Moreover, in accordance with the literature (e.g., Shayesteh, 2019; Shayesteh et al., 2020; Pishghadam et al., 2021b,a), significant changes in the behavioral responses were also evident in RT as a result of different combinations of senses. The findings led us to characterize the combination of five senses (more than the combination of the three senses) as an encouraging factor in providing quick responses to the correct and pragmatically incorrect items. For the sentences with avolved target words, the subjects either had the longest hesitation to respond to an item or skipped the item due to a lack of sensory knowledge. Overall, retention is facilitated when input is rich with sensory stimuli, and thus more attention is paid to the comprehension of the whole sentence rather than recalling the target words, resulting in more accurate and quicker responses.
The 180–280-ms Time Window
The electrophysiological results of the study showed that the P200 response is larger in comprehending the sentences with involved target words and smaller in comprehending the sentences with avolved and exvolved target words. Changes in the P200 amplitude conform to the second hypothesis and display that this component is significantly modified by enriched sensory input from the combination of five senses during the retrieval of information from long-term memory. Considering P200 as a major indicator of attention during sentence comprehension (Luck and Hillyard, 1994; Lijffijt et al., 2009; Shayesteh, 2019) we deduced that as the sensory weight of the input decreases from involvement to exvolvement and avolvement, more attention and internal concentration are required to recall the target word and, thus, less attention is directed to the overall comprehension of the sentence due probably to higher cognitive load. To be specific, when the subjects were confronted with avolved and exvolved (vs. involved) target words, their minds were busy retrieving the required information regarding its meaning and, therefore, were not able to easily concentrate on the meaning of the whole sentence. As a result, their response time and accuracy were negatively affected. This conclusion was further reinforced by the correlation results of P200 and behavioral estimates which revealed that the subjects’ slower and less accurate responses to the sentences decreased the positivity of the P200.
In brief, our findings revealed that sense combination was a significant factor in modulating the P200 potential. However, this result was not reported in Shayesteh (2019) experiment on sentence comprehension after a 1-h interval time between the instruction session and the subjects’ performance on the acceptability judgment task. A probable justification could reside in the neural transformations which occur during a 1-week consolidation phase and the interplay between forgetting and consolidation processes reinforcing variations in the effect of different sense combinations. In comparison with the 1-h interval, during the 1-week interval, much more forgetting and consolidation take place. Essentially, in the acquisition of information system, forgetting is the natural and inevitable cost of storage. Alternatively, memory consolidation, as a memory management mechanism, strengthens the memory traces and connections and leads to the formation of memory for words and automatic processing (Subagdja et al., 2012; Bakker et al., 2015). These brain processes encompass modifications in cell signaling during the retrieval of the accumulated information across the consolidation period (Davis and Zhong, 2017).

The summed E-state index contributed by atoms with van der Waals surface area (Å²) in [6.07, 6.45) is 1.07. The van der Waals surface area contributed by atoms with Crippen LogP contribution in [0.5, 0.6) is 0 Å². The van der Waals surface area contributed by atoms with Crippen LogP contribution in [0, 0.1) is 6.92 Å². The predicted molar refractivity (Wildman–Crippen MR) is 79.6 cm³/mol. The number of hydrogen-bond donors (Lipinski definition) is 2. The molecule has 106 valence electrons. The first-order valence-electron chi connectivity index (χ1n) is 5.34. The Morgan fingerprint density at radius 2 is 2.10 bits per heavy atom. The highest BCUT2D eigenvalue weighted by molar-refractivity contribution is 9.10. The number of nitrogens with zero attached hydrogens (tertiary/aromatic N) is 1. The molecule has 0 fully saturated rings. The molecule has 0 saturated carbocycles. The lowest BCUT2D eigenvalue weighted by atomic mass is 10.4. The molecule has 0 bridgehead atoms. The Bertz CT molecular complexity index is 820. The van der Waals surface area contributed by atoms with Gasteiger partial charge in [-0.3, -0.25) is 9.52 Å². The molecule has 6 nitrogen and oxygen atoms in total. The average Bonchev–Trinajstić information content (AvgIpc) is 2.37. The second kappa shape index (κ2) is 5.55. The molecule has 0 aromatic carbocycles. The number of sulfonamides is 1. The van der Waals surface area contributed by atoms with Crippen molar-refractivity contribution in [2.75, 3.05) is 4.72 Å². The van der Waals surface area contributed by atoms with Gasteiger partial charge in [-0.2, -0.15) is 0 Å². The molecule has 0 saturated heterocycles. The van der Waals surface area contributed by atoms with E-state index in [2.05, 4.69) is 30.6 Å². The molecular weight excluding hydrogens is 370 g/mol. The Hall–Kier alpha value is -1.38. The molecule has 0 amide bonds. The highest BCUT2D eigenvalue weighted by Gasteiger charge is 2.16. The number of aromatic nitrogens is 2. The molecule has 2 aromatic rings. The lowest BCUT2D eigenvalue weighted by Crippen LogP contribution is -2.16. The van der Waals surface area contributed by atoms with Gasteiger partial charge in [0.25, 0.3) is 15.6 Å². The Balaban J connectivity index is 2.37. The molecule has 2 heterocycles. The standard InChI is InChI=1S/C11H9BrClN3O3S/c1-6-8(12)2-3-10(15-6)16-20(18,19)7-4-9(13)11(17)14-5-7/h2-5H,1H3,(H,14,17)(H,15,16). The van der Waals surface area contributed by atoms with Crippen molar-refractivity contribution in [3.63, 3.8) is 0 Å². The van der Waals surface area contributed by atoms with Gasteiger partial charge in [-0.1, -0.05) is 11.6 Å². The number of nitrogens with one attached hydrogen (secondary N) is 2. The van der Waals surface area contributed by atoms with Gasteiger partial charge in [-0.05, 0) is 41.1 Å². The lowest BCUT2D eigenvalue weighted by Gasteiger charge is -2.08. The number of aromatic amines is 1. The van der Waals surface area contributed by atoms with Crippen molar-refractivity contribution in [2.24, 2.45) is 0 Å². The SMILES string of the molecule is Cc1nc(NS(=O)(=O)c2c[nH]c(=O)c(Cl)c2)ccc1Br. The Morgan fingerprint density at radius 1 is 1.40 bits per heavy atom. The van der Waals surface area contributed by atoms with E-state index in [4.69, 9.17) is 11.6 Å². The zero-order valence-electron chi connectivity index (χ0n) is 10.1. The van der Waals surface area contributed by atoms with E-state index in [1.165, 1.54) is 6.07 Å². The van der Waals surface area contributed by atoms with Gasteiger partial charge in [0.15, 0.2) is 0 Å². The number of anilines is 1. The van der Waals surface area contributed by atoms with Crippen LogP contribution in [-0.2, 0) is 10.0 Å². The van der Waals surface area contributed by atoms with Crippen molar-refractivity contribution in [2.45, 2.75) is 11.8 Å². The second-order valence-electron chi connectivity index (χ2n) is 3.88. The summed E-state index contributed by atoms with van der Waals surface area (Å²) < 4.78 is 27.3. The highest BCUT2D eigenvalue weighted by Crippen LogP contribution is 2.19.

Our findings suggest that, although forgetting is inherent to knowledge acquisition, improvements in the sensory quality of input from avolvement to exvolvement and involvement may help ameliorate the effect, increase cognitive control and the degree of attention to the sentence (Wills et al., 2017), and eventually improve efficient retrieval and accurate comprehension. Overall, it is concluded that the more senses are involved in learning a new concept, the more probable the new information is committed to long-term memory and less susceptible to forgetting. To put it differently, sensory involvement exerts influences on the interaction between memory formation for newly acquired information, consolidation, and forgetting processes, which finally determine the comprehension of sentences. Moreover, modifications in the P200 potentials, whose responsiveness to attention mechanism is remarkable, seem to manifest some susceptibility to the retrieval of stored information with diverse multisensory inputs during a 1-week consolidation phase. As such, for successful long-term memory retrieval and appropriate comprehension, providing an opportunity for employing the five-sense combination can be a solution to internalize new information.
The 300–550-ms Time Window
Examining the electrical activities of the brain under the avolved, exvolved, and involved conditions, we observed an N400 component right after the P200, which was more obvious in sentences with avolved target words. In particular, the results did not completely confirm our third hypothesis and showed that the N400 response, as an indicator of semantic access (Hagoort et al., 2004; Kutas and Federmeier, 2011), was larger in comprehending the sentences with avolved target words rather than the ones with exvolved and involved words. Given that avolved target words were unknown to the subjects, they experienced more cognitive difficulty in comprehending the meaning of the pertinent sentences, which led to a larger negativity in the 300–550-ms time window. In effect, enrichment in the sensory quality of the input from avolvement to exvolvement and avolvement to involvement significantly enhanced access to the semantic memory. However, the combinations of three and five senses did not make distinctive alterations in the N400 amplitude, which may probably result from the short instruction time. The pattern of N400 changes, though similar to the findings of Shayesteh et al. (2020), was different from that of the P200 reflecting that the influence of sensory qualities of the input, after 1-week consolidation phase, might be restricted to the early stages of L2 sentence comprehension, notwithstanding that further research needs to be conducted for extended generalizability.